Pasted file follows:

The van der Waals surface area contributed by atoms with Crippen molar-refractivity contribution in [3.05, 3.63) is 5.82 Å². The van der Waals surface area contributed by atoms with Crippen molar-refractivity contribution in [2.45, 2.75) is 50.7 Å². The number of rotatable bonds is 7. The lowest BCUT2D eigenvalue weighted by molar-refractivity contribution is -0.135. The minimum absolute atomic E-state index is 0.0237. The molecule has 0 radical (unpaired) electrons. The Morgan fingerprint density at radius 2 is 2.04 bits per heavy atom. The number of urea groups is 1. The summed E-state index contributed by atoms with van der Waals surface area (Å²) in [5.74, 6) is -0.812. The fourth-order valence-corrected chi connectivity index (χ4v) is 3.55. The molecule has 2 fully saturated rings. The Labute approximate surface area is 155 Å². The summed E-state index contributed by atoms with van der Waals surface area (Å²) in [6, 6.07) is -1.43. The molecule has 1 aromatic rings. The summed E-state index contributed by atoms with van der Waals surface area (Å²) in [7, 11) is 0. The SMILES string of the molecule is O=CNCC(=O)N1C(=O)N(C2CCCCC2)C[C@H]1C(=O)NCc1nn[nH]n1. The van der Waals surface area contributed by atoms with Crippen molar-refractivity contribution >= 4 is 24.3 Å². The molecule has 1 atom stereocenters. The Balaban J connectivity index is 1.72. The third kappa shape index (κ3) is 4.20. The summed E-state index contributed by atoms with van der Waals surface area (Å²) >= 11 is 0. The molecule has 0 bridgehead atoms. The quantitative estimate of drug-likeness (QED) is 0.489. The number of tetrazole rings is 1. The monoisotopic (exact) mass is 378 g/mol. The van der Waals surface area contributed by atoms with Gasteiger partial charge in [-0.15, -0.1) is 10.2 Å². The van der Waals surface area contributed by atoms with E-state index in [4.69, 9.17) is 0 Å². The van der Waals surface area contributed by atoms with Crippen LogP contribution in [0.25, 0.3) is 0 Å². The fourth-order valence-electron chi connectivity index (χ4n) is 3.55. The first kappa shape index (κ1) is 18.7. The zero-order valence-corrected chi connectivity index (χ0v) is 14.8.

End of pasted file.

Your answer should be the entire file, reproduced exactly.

The van der Waals surface area contributed by atoms with Crippen molar-refractivity contribution in [3.05, 3.63) is 5.82 Å². The van der Waals surface area contributed by atoms with Crippen molar-refractivity contribution in [2.45, 2.75) is 50.7 Å². The number of rotatable bonds is 7. The lowest BCUT2D eigenvalue weighted by molar-refractivity contribution is -0.135. The minimum absolute atomic E-state index is 0.0237. The molecule has 0 radical (unpaired) electrons. The Morgan fingerprint density at radius 2 is 2.04 bits per heavy atom. The number of urea groups is 1. The summed E-state index contributed by atoms with van der Waals surface area (Å²) in [5.74, 6) is -0.812. The fourth-order valence-corrected chi connectivity index (χ4v) is 3.55. The molecule has 2 fully saturated rings. The Labute approximate surface area is 155 Å². The summed E-state index contributed by atoms with van der Waals surface area (Å²) in [6, 6.07) is -1.43. The molecule has 1 aromatic rings. The summed E-state index contributed by atoms with van der Waals surface area (Å²) in [7, 11) is 0. The SMILES string of the molecule is O=CNCC(=O)N1C(=O)N(C2CCCCC2)C[C@H]1C(=O)NCc1nn[nH]n1. The van der Waals surface area contributed by atoms with Crippen molar-refractivity contribution >= 4 is 24.3 Å². The molecule has 1 atom stereocenters. The Balaban J connectivity index is 1.72. The third kappa shape index (κ3) is 4.20. The summed E-state index contributed by atoms with van der Waals surface area (Å²) >= 11 is 0. The molecule has 0 bridgehead atoms. The quantitative estimate of drug-likeness (QED) is 0.489. The number of tetrazole rings is 1. The monoisotopic (exact) mass is 378 g/mol. The van der Waals surface area contributed by atoms with Gasteiger partial charge in [-0.15, -0.1) is 10.2 Å². The van der Waals surface area contributed by atoms with E-state index in [4.69, 9.17) is 0 Å². The van der Waals surface area contributed by atoms with Crippen LogP contribution in [0.25, 0.3) is 0 Å². The fourth-order valence-electron chi connectivity index (χ4n) is 3.55. The first kappa shape index (κ1) is 18.7. The zero-order valence-corrected chi connectivity index (χ0v) is 14.8.